Source Protection Plans in the Thames and Sydenham region have been approved by the provincial government, as of September 18, 2015. The water protection plans were developed by municipal and community partners.

Source Protection Plans are science-based plans designed locally to protect the water quality of lakes, rivers, and sources of underground water that supply drinking water systems to municipalities. Bob Bedggood, Chair of the Thames-Sydenham and Region source protection committee said that the plan would be fair, equitable, and based on sound science.

“We are confident that this plan will protect municipal sources of drinking water for future generations. We would also like to recognize those that helped to shape our decision-making; namely our municipalities, the Ontario Ministry of the Environment and Climate Change and Conservation Ontario.”

The approved plans will help the region create management plans to reduce risks associated with waste disposal sites, manure, livestock grazing, road salt, and other potential risks. It will also help Thames-Sydenham to collaborate and develop programs that promote best practices for reducing algal blooms; implement an inspection program for on-site sewage system maintenance; and monitor the implementation and effectiveness of measures outlined in the plan.

The 19 Ontario committees established by the Clean Water Act have each developed science-based plans that address risks to the water that supplies drinking water systems in municipalities. The Lower Thames Valley, Upper Thames River, and St. Clair Region are the three watersheds that make up the Thames-Sydenham source protection region. It has 30 municipal drinking water systems and one First Nation drinking water system. The Thames- Sydenham Plan process included input from a First Nation Liaison Committee representing the perspectives of eight First Nations within the region.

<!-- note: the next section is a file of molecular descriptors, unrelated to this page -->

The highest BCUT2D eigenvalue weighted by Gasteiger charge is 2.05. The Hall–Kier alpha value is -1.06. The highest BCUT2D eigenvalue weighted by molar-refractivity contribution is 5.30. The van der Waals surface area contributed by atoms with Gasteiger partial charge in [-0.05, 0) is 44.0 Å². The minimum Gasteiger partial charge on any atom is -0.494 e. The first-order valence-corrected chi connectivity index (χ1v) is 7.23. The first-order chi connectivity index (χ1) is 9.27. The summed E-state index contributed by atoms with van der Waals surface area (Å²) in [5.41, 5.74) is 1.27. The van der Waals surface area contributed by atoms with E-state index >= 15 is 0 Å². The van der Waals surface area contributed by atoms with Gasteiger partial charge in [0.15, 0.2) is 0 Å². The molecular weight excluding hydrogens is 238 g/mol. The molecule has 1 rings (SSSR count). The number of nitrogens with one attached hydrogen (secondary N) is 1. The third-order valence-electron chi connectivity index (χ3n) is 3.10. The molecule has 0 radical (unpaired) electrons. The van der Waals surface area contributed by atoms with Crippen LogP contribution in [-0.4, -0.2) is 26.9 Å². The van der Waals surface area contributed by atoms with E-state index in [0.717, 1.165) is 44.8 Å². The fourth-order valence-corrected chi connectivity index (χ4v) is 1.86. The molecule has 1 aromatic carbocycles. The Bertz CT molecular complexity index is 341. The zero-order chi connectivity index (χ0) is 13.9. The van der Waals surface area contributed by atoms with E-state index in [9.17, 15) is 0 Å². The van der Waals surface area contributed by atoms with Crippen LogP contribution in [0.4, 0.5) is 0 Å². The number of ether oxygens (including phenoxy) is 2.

Twenty three of these systems draw water from a groundwater source, and the rest take it from Lakes Huron and Erie, or the St. Clair River. These drinking water sources are susceptible to contamination, and if problems develop over a long period, they can be costly and impossible to correct. Through the Act, the local committee is able to protect the municipal sources of drinking water. The source protection plan is able to determine vulnerable areas, identify potential threats to the region’s drinking water sources, and develop plans to deal with them.

“Few things are as important to our health as having safe water to drink,” said Glen R. Murray, Minister of the Environment and Climate Change. “Ontario’s approach to protect drinking water has made our tap water among the best protected in the world. Protecting the sources of drinking water – our lakes, rivers and groundwater – is the foundation of our safety net.”

Protecting the province’s clean drinking water is a part of the government’s plan to build Ontario up. The 22 source protection plans—19 of which have already been approved—will cover areas where 95 percent of Ontario’s population resides.


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